I’m never at my best at 5 o’clock in the morning. But here I am, bumping along the streets of Dumaguete in the Philippines, clinging to the seat of an open-sided bus as the sun tries to poke up over the houses and shops flashing by. Why? I’ve been promised leaping dolphins and a community on stilts in the sea.
Okay, so the Philippines are a long way to come from Europe. But if you’re prepared to travel the fourteen hours from London to Manila and then take an additional hour-long internal flight, you will find that your money also travels much further here on Negros Island in the central south of the country. When you switch pounds for pesos, you can enjoy luxury living – a good restaurant meal costs around £6. It’s the low cost of living here that has attracted so many European and American relocators.
Gordon Mckissock is one of those. He moved from Canada to start a successful tour company, PhilCan Tours. Gordon told there are 4,000 expats in Dumaguete, a city of 120,0000. I don’t think the foreigners have changed the city much. Dumaguete still offers a taste of the real Philippines – cluttered, chaotic and colourful. Look up and you’ll see the jumble of electric and phone wires – hundreds of black cables twisted together and sagging between poles. I thought it was tough untangling my Christmas lights!
You’ll have to ride in a ‘trike.’ They’re part of the Philippines experience. It’s a covered motorbike with a sort of welded-on sidecar in which you and up to two other passengers can sit. It can be a cosy ride for those with, lets say, a fuller figure so make sure you’re travelling with a loved one or at least a close friend. They’re darting around everywhere – thousands of them. In the centre of town there’s even a ‘trike’ fire engine on display. The fire service roll call would have been shorter than Trumpton’s – they’d reach Pugh and Pugh but be lucky to squeeze on Barney McGrew…
Trikes reach about 30mph, which is fine in a city where vendors meander between the motors to make sales before the traffic moves on. Owners personalise them in bold colours. Most proudly state the name of the operator’s wife or girlfriend. There are lots of good catholic names scrawled or painted on the bodywork – Maria, Rosa, Theresa. Some also contain the names of saints. The Philippines is a devout Catholic nation and all around Dumaguete you’ll see billboards quoting bible verse. “It is 95% Christian although there are some Muslim areas too,” Gordon told me. “There is a lot of value placed on the church but it’s all respectful. Families are large and stick together here.”
Dumaguete’s number one attraction has a religious connection too. A city centre tower was built in 1811 to house bells to warn of invading pirates. The name Dumaguete comes from Daguit, which means ‘to snatch.’ You can climb the landmark, which stands on the skyline like a 30m high grey, coralstone lighthouse. Underneath there’s a grotto with some religious statues. Women sell incense and candles outside.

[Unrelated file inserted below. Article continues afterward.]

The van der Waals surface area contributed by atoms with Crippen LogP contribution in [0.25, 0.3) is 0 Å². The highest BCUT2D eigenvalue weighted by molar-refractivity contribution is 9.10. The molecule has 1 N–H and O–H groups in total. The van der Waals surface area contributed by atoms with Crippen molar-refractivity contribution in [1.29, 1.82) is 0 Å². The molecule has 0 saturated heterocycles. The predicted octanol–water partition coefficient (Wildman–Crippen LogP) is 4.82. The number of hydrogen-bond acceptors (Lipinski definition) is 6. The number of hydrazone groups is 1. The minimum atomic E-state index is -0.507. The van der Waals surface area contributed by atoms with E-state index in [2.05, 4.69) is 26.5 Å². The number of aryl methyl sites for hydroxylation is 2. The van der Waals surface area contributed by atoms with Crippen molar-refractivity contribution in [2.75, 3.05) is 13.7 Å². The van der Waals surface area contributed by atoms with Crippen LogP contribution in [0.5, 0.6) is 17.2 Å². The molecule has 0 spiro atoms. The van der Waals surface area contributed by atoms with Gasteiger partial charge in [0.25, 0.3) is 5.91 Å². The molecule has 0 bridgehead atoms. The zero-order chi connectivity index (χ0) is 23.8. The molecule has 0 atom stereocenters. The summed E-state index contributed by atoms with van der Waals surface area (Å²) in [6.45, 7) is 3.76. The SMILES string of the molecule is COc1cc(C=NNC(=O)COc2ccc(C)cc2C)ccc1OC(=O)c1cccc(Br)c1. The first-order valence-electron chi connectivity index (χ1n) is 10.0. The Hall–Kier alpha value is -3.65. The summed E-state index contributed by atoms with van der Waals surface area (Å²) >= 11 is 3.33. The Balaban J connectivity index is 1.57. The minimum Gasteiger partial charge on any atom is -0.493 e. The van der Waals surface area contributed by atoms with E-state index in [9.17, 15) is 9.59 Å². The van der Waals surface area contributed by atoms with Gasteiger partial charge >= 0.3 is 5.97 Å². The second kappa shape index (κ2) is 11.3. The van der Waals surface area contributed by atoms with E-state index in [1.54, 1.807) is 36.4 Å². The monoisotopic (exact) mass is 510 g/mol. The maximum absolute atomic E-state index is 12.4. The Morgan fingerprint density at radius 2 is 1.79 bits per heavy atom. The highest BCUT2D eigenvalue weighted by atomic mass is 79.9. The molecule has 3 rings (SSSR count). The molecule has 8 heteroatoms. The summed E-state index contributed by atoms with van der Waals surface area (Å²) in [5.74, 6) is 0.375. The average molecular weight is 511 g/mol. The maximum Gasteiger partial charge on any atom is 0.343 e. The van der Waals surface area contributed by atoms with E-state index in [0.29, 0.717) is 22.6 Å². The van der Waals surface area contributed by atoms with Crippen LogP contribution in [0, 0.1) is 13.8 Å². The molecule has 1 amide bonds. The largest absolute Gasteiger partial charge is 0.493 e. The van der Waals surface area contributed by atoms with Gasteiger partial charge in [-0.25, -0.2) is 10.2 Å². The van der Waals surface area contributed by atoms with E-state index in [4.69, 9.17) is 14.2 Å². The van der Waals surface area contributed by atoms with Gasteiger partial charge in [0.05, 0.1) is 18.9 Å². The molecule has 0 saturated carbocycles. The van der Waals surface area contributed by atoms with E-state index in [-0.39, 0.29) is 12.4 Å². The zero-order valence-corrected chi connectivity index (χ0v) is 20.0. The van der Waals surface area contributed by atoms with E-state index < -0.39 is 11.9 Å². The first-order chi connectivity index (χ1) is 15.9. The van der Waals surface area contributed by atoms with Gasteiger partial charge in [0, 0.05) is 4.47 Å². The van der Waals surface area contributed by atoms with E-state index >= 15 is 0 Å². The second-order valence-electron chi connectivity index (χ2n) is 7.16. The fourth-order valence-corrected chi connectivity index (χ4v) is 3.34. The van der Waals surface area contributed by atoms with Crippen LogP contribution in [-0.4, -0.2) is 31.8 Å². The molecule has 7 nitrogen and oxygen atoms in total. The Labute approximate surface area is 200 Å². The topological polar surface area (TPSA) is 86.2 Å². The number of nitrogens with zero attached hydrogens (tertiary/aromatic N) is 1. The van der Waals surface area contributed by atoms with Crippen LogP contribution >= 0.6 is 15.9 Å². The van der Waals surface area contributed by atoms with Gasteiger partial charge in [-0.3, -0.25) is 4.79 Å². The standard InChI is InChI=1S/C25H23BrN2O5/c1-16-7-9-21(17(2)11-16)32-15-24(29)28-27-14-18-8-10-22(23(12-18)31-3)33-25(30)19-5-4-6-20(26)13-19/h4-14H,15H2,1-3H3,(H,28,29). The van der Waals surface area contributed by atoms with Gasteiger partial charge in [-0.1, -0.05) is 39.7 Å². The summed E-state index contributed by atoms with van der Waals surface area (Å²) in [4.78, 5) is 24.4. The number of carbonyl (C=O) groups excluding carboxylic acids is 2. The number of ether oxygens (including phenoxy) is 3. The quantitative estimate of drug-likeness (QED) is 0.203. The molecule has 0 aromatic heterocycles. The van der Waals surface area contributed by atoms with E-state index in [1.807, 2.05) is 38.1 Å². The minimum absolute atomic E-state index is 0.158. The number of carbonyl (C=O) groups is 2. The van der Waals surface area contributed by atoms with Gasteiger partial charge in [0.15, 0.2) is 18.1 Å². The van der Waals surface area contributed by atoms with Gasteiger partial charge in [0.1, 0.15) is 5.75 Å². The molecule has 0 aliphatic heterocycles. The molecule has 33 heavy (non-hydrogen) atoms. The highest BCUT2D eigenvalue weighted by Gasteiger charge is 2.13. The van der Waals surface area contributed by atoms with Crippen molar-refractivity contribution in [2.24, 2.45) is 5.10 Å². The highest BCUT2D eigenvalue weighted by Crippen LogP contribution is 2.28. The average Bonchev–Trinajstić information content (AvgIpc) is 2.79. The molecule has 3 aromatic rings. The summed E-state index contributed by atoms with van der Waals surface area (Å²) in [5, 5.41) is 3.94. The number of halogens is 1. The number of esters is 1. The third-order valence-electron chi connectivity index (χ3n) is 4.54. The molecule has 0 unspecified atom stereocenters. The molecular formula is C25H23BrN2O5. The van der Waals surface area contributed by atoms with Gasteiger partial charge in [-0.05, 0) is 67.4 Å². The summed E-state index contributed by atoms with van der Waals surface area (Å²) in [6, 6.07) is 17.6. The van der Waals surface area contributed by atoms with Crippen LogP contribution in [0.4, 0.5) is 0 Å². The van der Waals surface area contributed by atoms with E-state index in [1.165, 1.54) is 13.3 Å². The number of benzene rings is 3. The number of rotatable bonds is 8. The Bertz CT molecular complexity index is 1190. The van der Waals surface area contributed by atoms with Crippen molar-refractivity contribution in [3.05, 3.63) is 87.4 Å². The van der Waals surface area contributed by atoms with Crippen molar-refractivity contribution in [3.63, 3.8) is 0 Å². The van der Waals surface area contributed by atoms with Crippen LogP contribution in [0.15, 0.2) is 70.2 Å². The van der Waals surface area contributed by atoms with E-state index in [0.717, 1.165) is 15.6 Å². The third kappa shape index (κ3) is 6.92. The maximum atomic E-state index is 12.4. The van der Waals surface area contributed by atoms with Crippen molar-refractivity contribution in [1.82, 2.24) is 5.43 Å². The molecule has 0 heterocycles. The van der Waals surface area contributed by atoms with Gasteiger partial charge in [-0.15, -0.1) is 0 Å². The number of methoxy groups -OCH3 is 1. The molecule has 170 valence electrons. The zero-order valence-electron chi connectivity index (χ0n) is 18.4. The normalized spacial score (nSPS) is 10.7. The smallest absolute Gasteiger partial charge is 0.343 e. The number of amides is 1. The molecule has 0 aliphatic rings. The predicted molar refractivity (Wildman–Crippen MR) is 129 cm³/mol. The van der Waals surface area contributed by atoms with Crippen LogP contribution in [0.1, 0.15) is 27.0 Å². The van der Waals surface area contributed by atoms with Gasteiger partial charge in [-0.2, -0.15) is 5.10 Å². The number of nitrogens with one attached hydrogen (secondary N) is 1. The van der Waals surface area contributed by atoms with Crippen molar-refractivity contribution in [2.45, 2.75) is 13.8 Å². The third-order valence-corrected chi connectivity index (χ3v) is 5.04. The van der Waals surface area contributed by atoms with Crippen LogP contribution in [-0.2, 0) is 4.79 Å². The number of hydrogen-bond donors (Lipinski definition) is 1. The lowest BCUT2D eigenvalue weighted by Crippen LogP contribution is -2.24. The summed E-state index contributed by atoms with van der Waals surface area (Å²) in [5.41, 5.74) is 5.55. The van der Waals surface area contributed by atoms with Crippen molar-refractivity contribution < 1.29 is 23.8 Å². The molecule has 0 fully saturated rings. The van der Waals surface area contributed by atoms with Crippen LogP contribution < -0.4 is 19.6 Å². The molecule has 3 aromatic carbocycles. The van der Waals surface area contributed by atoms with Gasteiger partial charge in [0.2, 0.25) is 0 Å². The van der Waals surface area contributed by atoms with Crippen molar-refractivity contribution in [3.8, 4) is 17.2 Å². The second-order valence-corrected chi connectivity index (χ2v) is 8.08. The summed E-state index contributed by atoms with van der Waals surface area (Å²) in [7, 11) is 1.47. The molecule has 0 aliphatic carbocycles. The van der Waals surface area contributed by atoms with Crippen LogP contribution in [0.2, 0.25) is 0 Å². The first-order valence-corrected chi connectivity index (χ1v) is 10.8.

But Gordon says there’s a lot see away from the frenetic activity of the town. “A big draw is Po Island,” said Gordon. “It’s a world-class wildlife sanctuary and it’s popular for diving and snorkelling. You can also swim with whale sharks in Oslob, at nearby Cebu Island, go on a tour to see waterfalls and bathe in hot springs.”
I boarded one of Gordon’s open-sided minibuses, a ‘jeepny,’ for the 28-mile ride to the port of Bais. The journey took us through a succession of small towns straddling the coastal highway. Men were carrying large bottles of water home on their shoulders for the morning washing and cooking. And the distinctive and pleasant smell of wood smoke filled the air.
An hour later we were in the countryside and driving alongside paddy fields, providing another unique aroma. I’d never smelt rice ‘in the field’ before but for a few minutes, the scent in the air took me back to school dinner days. The jeepny filled with the sweet, familiar smell of rice pudding!
We passed mangrove swamps and sugar plantations and 90 minutes later, we were on the long concrete wharf at Bais. I removed my shoes and socks and waded into the water, to board the wooden trimaran. The small eight-seater was fashioned out of bamboo poles bound together with plastic ties and with a plywood deck. A yellow canopy strung across the top provided shade.
Tour guide Jong’s assistant pushed off using a huge bamboo pole, like a Philippine gondolier, and the engine started up. We headed out into the bay and 45-minutes later there was an excited scream!
There was a dolphin. Then lots of them. Maybe half a dozen were teasing us by offering just a brief view of their dorsal fins. Then, just what everyone wanted, the group leapt a few feet from the water into the air. There were another four sightseeing boats on the sea near us and they soon latched on to our dolphin discovery, speeding over to get a closer look. Whether this disturbs the dolphins or provides them with some ‘hide and seek’ fun, I don’t know. But the dolphins soon vanished. Minutes later, they were back, 200 yards over on the starboard side. The show resumed.
Have you ever had the urge to seek solitude on holiday? There are different ways of achieving it, depending on your budget. If you dream of being stranded on your own desert island, watching the tides rise and fall and the sun set and rise in the knowledge that nobody will disturb you, I might have found the perfect place for you.
As part of the trip out of Bais, our trimaran took us to a sandbar in the bay. Standing 25ft above the water were four platforms, topped with single-storey wood and thatch cottages. The steel legs holding them up made them look like oilrigs. I got off the boat and waded through the thigh-high, warm water to the small concrete platform on the sand. We’d timed it well. The sandbar is completely dry twice a day in the low tide but the water also rises above head height.
Wooden steps led the way to the accommodation above. On entering the simple two-room unit I found an elderly man brushing the deck. Tour guide Jong had accompanied me up the stairs and he translated my questions for the caretaker, who couldn’t speak English. The unit had a viewing deck and bedroom. A bucket on a rope provided the ensuite facilities and although fish could be caught and prepared, there was no cooking facility. So self-catering guests would have sushi at sunset!